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Social Media May Make You Popular—and Out of a Job

Social Media May Make You Popular—and Out of a Job

When I look at my millennial daughters flit from social media sites to social media sites, I don’t know whether to admire or worry about them. In those primitive days before the Internet, we had a lot fewer “friends,” “followers,” “influencers,” and “network members,” meaning fewer opportunities to do something that could get us in hot water at work.

We All Hate Meetings But…

Here is an often-cited cautionary tale. A few years back, the CEO of a well-known international bank was using social media to stay in touch with his daughter. During a board meeting, he used Snapchat, a photo-sharing platform, to send covert photos he took of fellow attendees along with tagged messages like “Boring meeting!” and “Another frigging meeting!”  While thinking himself tech savvy, the CEO did not realize that his amused daughter took screen captures of his posting. Well, his daughter then posted them to her Instagram page. After the uproar at the bank, the CEO had to leave his $2 million position. Talk about an expensive mistake!

The Reach and Potential Traps of Business Social Media

Let’s take LinkedIn, which claims to have more than 675 million members globally, including executives from every Fortune 500 company. Not bad, although it pales next to Facebook, which numbers its users in the billions. LinkedIn reports its typical user spends eight to ten minutes on its site daily. And why not? More than 120 million users have been invited to the site to interview for a new career opportunity, and an astounding 80% of B2B leads are thanks to networking on LinkedIn.

Yet, as with many things, there are two sides to the social media coin. For all its glorious wonders, one can risk their career, hurt their personal and professional reputation, and damage their organization—all with one misguided click, select, or keystroke.

Social Media Isn’t Innocent.

By now, most people know (or should understand) how hackers use social media and other digital avenues to take control of your computer, tablet, phone, and, in some cases, the “secure” network you use at work. To prevent such attacks, the standard advance is to change passwords regularly, don’t use the same password for different logins, don’t select links unless you’re sure the sender has a legitimate reason to contact you, and so on.

How significant an issue is this? The personal data collected by tech companies have long passed the critical mass of identity invasion. Preventing cyberattacks is one thing. The theft, exploitation, and misuse of your private information is a whole other level of perniciousness. And as the current Netflix documentary film, The Social Dilemma, explores, this hoarding of our personal information has no benevolent purpose; it’s solely collected to share with marketers and advertisers hoping to grab our hard-earned dollars. Many of the experts interviewed for the film, who engineered this Orwellian functionality in the first place, now advise getting off social media altogether if you want any semblance of privacy left.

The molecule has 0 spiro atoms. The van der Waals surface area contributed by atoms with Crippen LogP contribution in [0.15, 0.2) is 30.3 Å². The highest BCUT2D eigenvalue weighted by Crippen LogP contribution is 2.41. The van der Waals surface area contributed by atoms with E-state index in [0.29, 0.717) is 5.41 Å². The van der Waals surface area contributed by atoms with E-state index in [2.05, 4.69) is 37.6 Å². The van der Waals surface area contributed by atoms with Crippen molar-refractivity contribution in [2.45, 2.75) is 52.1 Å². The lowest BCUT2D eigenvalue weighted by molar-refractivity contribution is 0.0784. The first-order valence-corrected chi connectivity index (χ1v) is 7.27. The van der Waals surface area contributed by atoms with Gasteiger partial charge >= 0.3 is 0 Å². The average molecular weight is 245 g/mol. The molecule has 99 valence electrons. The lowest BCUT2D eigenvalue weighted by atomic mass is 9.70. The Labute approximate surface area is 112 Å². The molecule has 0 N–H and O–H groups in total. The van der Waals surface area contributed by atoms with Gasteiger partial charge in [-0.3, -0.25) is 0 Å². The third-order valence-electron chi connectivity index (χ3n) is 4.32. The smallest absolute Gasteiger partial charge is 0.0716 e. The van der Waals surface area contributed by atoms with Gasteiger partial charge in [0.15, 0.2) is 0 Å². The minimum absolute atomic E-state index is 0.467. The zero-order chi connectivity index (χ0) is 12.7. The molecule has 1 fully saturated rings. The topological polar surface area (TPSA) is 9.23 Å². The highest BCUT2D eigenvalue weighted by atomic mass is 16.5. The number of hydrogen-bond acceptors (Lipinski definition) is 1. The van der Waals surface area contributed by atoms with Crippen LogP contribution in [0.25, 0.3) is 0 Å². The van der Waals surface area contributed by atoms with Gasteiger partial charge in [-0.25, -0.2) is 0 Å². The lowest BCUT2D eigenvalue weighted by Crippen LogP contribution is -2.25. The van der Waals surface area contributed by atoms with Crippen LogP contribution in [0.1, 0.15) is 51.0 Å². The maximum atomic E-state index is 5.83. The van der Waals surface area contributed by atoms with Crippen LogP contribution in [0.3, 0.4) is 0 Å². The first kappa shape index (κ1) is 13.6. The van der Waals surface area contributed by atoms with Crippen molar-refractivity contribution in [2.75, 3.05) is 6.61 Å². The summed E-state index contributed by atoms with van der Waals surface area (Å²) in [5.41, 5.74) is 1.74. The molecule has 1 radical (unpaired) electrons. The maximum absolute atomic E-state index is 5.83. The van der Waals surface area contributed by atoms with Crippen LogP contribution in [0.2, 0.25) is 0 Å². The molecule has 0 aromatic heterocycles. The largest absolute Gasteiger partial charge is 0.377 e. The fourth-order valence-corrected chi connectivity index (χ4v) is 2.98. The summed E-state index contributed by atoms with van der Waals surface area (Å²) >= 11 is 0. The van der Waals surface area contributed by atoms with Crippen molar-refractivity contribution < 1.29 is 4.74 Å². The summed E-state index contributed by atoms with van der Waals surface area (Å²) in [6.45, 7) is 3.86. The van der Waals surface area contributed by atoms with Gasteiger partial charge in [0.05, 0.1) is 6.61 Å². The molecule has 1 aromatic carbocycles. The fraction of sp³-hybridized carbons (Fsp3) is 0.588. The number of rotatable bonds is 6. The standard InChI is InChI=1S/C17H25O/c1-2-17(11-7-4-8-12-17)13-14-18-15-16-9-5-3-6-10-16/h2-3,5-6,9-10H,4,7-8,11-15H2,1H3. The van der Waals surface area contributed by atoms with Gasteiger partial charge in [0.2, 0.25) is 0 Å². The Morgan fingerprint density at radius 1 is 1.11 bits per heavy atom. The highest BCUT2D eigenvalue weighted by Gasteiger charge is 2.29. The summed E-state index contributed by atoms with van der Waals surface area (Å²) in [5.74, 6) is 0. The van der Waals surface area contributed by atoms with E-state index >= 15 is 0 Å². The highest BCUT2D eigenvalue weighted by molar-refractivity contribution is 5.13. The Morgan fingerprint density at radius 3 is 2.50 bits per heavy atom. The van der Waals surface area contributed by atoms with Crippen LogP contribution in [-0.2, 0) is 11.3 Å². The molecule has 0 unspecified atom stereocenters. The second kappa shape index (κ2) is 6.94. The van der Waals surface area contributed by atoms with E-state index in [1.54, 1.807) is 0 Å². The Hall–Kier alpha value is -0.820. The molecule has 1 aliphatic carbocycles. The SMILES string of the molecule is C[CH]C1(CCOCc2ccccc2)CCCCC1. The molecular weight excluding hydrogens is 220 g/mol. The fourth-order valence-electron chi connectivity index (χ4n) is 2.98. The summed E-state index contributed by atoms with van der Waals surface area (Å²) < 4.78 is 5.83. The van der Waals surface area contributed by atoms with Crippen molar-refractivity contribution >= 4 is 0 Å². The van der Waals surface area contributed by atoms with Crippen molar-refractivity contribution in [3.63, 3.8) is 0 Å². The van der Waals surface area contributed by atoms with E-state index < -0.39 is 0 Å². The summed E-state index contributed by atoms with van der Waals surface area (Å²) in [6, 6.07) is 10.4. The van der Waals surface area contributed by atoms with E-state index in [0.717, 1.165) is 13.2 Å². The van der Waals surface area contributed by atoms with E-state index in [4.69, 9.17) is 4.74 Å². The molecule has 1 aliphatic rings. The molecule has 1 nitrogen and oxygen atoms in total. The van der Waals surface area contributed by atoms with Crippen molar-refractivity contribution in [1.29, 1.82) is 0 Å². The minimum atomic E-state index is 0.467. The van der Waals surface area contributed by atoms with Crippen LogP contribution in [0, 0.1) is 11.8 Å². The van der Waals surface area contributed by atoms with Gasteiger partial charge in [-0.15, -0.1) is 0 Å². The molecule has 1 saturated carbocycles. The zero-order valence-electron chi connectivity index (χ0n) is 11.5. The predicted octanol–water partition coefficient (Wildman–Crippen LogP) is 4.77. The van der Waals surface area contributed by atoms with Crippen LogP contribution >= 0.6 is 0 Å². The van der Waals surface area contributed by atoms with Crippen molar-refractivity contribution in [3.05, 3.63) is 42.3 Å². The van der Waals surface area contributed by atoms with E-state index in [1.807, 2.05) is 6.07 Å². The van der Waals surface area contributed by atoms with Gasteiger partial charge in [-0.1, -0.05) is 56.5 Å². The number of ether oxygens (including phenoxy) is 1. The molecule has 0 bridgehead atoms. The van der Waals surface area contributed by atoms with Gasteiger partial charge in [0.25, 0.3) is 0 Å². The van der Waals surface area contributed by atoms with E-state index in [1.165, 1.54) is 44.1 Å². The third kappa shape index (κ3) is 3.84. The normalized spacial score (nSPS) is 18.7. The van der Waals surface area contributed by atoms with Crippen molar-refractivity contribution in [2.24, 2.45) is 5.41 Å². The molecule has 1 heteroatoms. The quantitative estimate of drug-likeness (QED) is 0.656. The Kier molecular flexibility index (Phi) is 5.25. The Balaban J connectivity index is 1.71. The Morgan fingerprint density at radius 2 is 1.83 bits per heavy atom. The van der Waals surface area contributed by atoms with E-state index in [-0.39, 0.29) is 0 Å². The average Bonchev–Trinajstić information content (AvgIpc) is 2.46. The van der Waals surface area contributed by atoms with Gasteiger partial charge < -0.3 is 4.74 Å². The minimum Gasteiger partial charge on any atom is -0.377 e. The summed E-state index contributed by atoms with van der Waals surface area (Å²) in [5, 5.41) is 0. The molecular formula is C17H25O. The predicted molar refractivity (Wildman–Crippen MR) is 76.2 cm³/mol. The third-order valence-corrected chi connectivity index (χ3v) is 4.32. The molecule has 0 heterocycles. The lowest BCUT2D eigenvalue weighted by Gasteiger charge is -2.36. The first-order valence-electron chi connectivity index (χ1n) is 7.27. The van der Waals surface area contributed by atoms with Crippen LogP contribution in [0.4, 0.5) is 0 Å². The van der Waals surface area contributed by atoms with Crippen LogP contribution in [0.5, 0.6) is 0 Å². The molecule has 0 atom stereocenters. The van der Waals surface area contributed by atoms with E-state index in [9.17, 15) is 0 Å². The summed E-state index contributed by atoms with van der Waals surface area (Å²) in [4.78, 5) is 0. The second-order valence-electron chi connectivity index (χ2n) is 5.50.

But let’s be honest. For many, the prospect of weaning off social media is akin to going cold turkey from addiction. Given that social media has a legitimate business purpose, the best we can do is minimize its risk.

For Your Own Sake, Please Don’t

Here are some of the most common misuses when business social media meets someone hoping to widen their network and improve their professional prospects.

  1. Don’t use business social media like you would a personal site. No one, including your employer, wants to log in and see your heated, emotional reactions. As marketer Robert Glazer notes, “I have had people criticize me personally and make very unfounded assumptions about me based on my posts. This type of thoughtless commenting often doesn’t reflect well on the person making it, especially since their profile is associated with their company and LinkedIn is a global platform with people with very different cultural norms.”
  2. Don’t use social media as a sales pitch. Okay, there is a competition about who can build the most extensive networks. I’ve come across people who have collected more than 5,000 individuals. 5,000? Business networking should not be like (pre-COVID) trick-and-treating when the costumed imp with the most candy wins—the prize being a massive stomachache. Yes, we often receive messages or requests to connect from people we don’t know, usually anything more than a blatant attempt to sell something unrelated to our job or organization.
  3. Don’t contact executives, even those who may be in your network, with requests to pay special attention to your marketing, promotions, products, services, or job application. At the least, you’re wasting their time and probably frustrating them—not an ideal way to advance your career.
  4. Never share confidential and other non-public information using social media. Trust me; your employer will not be happy if you do.

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In brief, think before you post, share, or message something that can come back and bite you. At the same time, social media has many benefits, so why waste the potential by being careless?

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